We set out on April 16, 1999, to climb Black Mountain and Diamond Peak. We were Noriko Sekikawa, Lawrence Garibaldi, Charles Schafer, Brian Wachter, John Hossack, Bob Suzuki, and leaders Steve Eckert and Aaron Schuman.
Our starting point, the Baxter Pass trailhead, turned out to be easy to find, up a well kept dirt road from the Mount Whitney Fish Hatchery, just north of Independence. In two hours we hiked through the dusty desert from our 6000 foot origin to the 7600 foot snowline. The snow was soft and sticky from the warm spring days, and quickly became waist deep. Some of us sunk into the slush in spite of wearing snowshoes, and others of us beat down a path wearing just our boots. The conditions tired us, and we stopped lower than we intended, in a spacious grove of pines beside Oak Creek at 9100 feet.
On Saturday, we woke at dawn to climb. It didn't freeze overnight, and the snow was mushy again. Brian, John, Bob, and I snowshoed up the canyon while Steve skied. We passed a pretty waterfall at 10000 feet, with an attractive campsite in the meadow on top of the fall. We left the Baxter Pass trail at around 11000 feet, and entered a cirque formed by Black and Diamond. We deployed our ice axes to overcome the 400 foot headwall. Once in the bowl of Black Mountain, we struggled to figure out which of the pinnacles on the ridge was the summit. Steve's GPS only picked up four satellites, and gave an obviously spurious reading. Our map showed some permanent snowfields, and we tried to match their shapes to the features we could see on the mountain, but since it was almost completely snow covered, we didn't have enough information to work with, and we targeted the wrong tower. At the top, we could see a higher point to the left, and when we got there, a higher one yet further beyond, and so on for about a quarter mile. At last we rested on the summit.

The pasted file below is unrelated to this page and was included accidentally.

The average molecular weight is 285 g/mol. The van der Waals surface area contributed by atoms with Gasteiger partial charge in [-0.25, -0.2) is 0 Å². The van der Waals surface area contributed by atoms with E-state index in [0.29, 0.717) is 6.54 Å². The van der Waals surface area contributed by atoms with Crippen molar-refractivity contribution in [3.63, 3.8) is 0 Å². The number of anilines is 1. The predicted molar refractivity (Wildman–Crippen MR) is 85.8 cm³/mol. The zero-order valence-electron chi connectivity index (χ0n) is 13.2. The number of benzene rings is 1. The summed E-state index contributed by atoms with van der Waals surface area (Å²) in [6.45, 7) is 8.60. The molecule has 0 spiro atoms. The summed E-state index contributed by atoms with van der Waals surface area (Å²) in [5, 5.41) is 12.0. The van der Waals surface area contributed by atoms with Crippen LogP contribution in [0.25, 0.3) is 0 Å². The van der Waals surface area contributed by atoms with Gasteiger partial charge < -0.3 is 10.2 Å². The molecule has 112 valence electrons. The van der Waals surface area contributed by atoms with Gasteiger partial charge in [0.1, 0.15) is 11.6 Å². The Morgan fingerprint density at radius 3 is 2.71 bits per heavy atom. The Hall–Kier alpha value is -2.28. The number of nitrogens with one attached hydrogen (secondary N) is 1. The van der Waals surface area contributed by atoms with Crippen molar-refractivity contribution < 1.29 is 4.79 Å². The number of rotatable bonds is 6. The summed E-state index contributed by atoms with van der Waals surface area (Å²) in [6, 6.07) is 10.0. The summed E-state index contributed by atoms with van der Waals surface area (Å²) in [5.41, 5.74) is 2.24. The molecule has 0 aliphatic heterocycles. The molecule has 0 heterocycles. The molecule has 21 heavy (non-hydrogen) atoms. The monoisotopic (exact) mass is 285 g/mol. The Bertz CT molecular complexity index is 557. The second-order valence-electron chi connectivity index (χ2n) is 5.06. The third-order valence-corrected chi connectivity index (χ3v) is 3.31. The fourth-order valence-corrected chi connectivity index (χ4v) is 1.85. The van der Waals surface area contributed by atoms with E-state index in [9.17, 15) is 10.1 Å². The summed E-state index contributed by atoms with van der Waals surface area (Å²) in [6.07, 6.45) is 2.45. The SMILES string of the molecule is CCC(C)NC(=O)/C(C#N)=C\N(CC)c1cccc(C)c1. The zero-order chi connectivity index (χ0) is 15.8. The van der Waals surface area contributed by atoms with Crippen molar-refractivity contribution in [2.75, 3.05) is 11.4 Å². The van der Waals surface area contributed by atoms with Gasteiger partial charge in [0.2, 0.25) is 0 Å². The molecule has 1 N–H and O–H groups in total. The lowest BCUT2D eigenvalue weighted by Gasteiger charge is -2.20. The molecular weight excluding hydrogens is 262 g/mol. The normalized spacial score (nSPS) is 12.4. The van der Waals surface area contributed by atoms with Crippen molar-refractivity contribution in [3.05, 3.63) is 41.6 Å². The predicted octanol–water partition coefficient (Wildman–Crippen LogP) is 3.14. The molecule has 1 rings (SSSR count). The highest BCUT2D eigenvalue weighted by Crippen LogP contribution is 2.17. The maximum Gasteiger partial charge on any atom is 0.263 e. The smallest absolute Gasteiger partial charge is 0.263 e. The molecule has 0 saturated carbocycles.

To the west, Mount Clarence King stood naked, too steep for snow to settle. To the south, Kearsarge Pass looked intimidating under its severe cornice. To the north, the Palisades beckoned, and to the east, the snowless Inyos and Panamints begged for their drops of moisture.
The whole area is a preserve for bighorn sheep, closed to the public between July and December. We didn't see any bighorns or any evidence that they had been around.
When we left the summit at 3:00, it was getting late for an attempt on Diamond Peak. It isn't a ridge traverse, it requires a drop back into the bowl, so we decided to leave it for another day. Steve skied back to camp, carving jagged 'S's into the mountain side like a hogtied sculptor forced to hold his chisel between his teeth. The rest of us crashed down the slopes on our snowshoes, arriving back at our tents at 7:00 pm.
After another warm (or at least above freezing) night, we broke camp and headed down. John broke trail through the slush the entire way. John and the next two people in line did such a fine job stamping down a trench that the people at the back of the line just walked between two tall walls of slush like parka clad Israelites crossing a frozen Red Sea.
We ate a huge celebratory meal at PJ's Diner, the 24 hour PCS clubhouse in Lone Pine. I was delighted to discover that PJ's is at the corner of Tim Holt Street, just a slight misspelling of the name of a famous PCS mountaineer.
Steve and Brian found inspiration for this trip from Pink Floyd's song "Learning To Fly":
"Above the planet on a wing and a prayer [...] There's no sensation to compare with this, suspended animation, a state of bliss. Can't keep my mind from the circling sky, tongue-tied & twisted just an earth-bound misfit, I."
Butch Suits adds: